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Thread: The Fade by Chris Wooding
October 31st, 2007, 10:57 AM #1
The Fade by Chris Wooding
The world of Callespa was long ago settled by humans. A rocky moon circling a much huger world (presumably a gas giant) in a binary system, the world became virtually uninhabitable when the stars' output dramatically increased. Humanity retreated underground, splintering into many tribes, leaving only those hardy people known as the SunChildren to dwell on the surface. For many years the nations of Eskara and the Gurta have been at war, a battle fought back and forth through vast subterrenean chambers with neither kingdom able to win a decisive advantage.
Massima Leithka Orna is a Bondswoman, an indentured servant of Clan Caracassa. She is also a member of her clan's Cadre, a collection of warriors and magic-wielders (known as chthonomancers) beyond compare, elite fighters at the front of every major push but also adept at assassination and espionage. During a brutal battle her forces are betrayed and her husband is killed. Taken prisoner to a Gurta fortress, Orna lives only to escape and find her son, now serving on the front lines.
The Fade is a terrific novel. Relatively short (just over 300 pages in hardcover) it is nonetheless superbly-written with vivid characters. The first-person narrative works well, as does the unusual structure (the present-day storyline alternates with flashbacks - in reverse order - showing Orna's history up until the point of her capture). Whilst the epic story of conflict between two civilisations forms the backdrop, the novel is much more concerned with Orna's emotional journey and her relationship with her late husband and her son, which is handled well with all the depth and complexity of real-life relationships. The underground steampunk-esque setting is extremely well-realised and atmospheric, as are the short sections set on the surface.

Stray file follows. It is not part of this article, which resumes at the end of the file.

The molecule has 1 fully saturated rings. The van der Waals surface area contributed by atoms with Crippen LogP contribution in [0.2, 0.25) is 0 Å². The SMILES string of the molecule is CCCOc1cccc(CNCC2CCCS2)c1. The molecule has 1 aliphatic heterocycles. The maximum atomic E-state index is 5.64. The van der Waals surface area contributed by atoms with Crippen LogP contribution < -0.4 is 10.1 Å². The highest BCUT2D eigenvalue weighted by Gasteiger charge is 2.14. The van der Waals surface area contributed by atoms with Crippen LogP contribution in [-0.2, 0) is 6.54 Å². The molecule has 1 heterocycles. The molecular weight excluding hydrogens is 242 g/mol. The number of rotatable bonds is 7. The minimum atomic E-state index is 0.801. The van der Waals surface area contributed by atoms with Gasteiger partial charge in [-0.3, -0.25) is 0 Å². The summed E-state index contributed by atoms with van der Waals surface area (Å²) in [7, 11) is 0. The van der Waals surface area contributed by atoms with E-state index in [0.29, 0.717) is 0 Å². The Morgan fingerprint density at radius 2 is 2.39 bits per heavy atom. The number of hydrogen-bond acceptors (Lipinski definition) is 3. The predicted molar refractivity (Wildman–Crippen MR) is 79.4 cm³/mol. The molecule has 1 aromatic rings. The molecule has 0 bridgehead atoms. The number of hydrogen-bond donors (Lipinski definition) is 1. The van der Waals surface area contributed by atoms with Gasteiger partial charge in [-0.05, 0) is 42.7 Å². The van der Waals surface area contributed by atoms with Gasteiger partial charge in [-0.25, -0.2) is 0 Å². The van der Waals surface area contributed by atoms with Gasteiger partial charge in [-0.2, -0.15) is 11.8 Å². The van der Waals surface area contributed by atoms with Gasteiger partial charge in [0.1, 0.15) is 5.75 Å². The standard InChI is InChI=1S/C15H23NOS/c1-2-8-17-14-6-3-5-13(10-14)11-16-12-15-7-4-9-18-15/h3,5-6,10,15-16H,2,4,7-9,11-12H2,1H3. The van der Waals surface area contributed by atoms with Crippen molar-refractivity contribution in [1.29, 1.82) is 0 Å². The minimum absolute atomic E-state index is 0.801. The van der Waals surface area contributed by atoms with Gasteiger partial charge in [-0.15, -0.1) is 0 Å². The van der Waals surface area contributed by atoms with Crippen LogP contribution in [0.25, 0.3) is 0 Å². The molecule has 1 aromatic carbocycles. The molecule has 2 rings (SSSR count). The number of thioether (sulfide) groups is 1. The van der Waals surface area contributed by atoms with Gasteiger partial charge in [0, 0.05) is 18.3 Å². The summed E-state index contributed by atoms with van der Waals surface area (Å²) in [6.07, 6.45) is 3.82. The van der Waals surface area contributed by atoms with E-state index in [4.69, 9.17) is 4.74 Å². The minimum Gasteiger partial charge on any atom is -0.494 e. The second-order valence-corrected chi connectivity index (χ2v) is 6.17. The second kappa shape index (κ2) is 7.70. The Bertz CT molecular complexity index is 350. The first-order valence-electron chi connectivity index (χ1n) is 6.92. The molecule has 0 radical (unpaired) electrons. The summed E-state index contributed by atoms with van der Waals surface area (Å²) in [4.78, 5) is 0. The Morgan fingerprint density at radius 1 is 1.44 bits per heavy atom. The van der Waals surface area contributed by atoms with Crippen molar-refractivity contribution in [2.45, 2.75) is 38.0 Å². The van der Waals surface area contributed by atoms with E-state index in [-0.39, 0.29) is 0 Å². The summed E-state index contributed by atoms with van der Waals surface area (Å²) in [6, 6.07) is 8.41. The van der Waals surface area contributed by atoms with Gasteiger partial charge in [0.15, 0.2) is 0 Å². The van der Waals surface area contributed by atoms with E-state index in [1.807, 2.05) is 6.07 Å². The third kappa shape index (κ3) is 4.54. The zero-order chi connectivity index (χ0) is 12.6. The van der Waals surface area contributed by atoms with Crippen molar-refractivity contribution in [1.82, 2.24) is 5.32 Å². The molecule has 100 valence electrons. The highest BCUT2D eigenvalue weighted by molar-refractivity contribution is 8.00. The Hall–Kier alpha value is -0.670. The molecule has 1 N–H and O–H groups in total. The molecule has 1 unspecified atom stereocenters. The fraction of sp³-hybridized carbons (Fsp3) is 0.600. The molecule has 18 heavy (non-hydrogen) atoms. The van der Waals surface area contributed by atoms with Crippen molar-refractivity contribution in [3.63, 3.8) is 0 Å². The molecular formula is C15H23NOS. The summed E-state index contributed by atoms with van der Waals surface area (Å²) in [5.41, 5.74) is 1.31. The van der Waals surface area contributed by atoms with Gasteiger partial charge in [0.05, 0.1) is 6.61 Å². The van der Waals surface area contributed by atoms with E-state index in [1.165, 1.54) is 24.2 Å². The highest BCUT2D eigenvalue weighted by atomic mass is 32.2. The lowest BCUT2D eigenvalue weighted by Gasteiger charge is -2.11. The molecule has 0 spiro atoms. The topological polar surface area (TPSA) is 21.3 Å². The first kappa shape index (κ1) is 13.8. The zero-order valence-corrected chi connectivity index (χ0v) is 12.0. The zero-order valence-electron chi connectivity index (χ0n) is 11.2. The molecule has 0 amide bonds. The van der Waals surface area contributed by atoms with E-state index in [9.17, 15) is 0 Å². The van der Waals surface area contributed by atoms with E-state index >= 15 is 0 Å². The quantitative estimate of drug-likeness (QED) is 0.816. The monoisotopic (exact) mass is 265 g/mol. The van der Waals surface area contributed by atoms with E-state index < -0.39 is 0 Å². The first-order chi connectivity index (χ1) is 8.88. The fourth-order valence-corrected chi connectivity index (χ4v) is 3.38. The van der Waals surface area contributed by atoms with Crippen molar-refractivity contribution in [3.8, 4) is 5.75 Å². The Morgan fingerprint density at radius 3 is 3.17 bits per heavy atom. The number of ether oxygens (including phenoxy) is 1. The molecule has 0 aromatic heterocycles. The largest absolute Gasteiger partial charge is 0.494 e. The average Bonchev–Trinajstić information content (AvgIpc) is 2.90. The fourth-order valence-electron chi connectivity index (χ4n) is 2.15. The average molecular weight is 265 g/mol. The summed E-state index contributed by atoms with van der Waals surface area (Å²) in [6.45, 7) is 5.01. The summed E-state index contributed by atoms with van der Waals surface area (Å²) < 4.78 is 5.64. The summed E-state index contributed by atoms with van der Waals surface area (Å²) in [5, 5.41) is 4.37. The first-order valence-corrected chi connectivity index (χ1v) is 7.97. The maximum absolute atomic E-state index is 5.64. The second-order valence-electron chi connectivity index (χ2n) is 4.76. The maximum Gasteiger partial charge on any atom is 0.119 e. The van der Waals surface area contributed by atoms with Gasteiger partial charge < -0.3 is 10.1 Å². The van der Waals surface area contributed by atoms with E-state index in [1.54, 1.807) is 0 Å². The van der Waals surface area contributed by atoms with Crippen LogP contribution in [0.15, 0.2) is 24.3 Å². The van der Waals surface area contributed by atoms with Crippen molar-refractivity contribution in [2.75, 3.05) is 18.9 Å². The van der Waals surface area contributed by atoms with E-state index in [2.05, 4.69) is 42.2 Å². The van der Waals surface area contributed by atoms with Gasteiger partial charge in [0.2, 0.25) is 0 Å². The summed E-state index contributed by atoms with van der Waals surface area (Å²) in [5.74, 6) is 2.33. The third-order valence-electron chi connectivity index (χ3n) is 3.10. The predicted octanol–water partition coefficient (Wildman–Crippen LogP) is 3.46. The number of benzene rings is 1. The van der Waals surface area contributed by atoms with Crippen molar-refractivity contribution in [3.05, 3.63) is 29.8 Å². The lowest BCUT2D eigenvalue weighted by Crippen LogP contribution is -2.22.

The Fade (****½) is a complete story in itself but a fair number of loose ends are left dangling for possible future sequels.
October 31st, 2007, 04:39 PM #2
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- Aug 2004
Sounds good. Wooding is a good writer but as long as he doesn't find an American publisher he'll remain a local player here in Europe.
By the way, Wooding's cult YA science fantasy series Broken Sky is back in print. Scholastic is publishing the series (7 slim volumes) in two omnibus editions. The first one is already out : Broken Sky : Twilight War. The next omnibus comes out in january and is called Broken Sky : Commnunion. Just a pity the awesome original cover art is replaced by new ugly covers. Still this looks a fun series.
October 31st, 2007, 08:58 PM #3
August 28th, 2009, 06:12 AM #4
Finished this recently and was mightily impressed. It's been a while since I've just consumed a book at great pace and found myself so thoroughly and enjoyably immersed.
I shall shortly pick up my massive omnibus edition of Chris Wooding's Braided Path trilogy with a hopeful heart.
Good work, Mr Wooding.
August 29th, 2009, 10:06 PM #5
August 30th, 2009, 05:39 AM #6
I love omnibuses (omnibii? omnibiea? omnibu?). You get that wonderful feeling of value-for-money, making up for those unexplainable money-wasting moments like when you bought a pop-up Terry Goodkind or the inflatable Rand Al'Thor.
August 30th, 2009, 06:59 PM #7